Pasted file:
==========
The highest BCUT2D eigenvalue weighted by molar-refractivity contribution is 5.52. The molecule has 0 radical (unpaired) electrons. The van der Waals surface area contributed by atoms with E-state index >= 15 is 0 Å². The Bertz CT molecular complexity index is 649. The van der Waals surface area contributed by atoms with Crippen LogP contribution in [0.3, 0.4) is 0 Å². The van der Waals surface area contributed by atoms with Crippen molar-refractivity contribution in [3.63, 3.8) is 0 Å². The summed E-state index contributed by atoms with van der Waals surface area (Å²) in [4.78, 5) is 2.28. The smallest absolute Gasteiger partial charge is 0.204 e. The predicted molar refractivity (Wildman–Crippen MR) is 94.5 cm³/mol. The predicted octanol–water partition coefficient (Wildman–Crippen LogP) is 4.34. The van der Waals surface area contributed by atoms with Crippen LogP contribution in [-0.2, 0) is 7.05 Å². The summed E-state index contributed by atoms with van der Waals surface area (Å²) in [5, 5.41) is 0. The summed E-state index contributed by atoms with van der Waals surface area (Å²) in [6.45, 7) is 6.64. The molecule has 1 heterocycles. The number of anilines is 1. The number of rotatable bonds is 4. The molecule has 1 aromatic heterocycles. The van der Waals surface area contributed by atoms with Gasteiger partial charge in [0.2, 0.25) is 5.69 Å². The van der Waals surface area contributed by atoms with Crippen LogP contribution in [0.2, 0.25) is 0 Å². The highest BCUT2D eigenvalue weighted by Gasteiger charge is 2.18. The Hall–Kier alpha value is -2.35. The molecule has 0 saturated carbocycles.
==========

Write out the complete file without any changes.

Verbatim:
The highest BCUT2D eigenvalue weighted by molar-refractivity contribution is 5.52. The molecule has 0 radical (unpaired) electrons. The van der Waals surface area contributed by atoms with E-state index >= 15 is 0 Å². The Bertz CT molecular complexity index is 649. The van der Waals surface area contributed by atoms with Crippen LogP contribution in [0.3, 0.4) is 0 Å². The van der Waals surface area contributed by atoms with Crippen molar-refractivity contribution in [3.63, 3.8) is 0 Å². The summed E-state index contributed by atoms with van der Waals surface area (Å²) in [4.78, 5) is 2.28. The smallest absolute Gasteiger partial charge is 0.204 e. The predicted molar refractivity (Wildman–Crippen MR) is 94.5 cm³/mol. The predicted octanol–water partition coefficient (Wildman–Crippen LogP) is 4.34. The van der Waals surface area contributed by atoms with Crippen LogP contribution in [-0.2, 0) is 7.05 Å². The summed E-state index contributed by atoms with van der Waals surface area (Å²) in [5, 5.41) is 0. The summed E-state index contributed by atoms with van der Waals surface area (Å²) in [6.45, 7) is 6.64. The molecule has 1 heterocycles. The number of anilines is 1. The number of rotatable bonds is 4. The molecule has 1 aromatic heterocycles. The van der Waals surface area contributed by atoms with Gasteiger partial charge in [0.2, 0.25) is 5.69 Å². The van der Waals surface area contributed by atoms with Crippen LogP contribution in [0.2, 0.25) is 0 Å². The highest BCUT2D eigenvalue weighted by Gasteiger charge is 2.18. The Hall–Kier alpha value is -2.35. The molecule has 0 saturated carbocycles.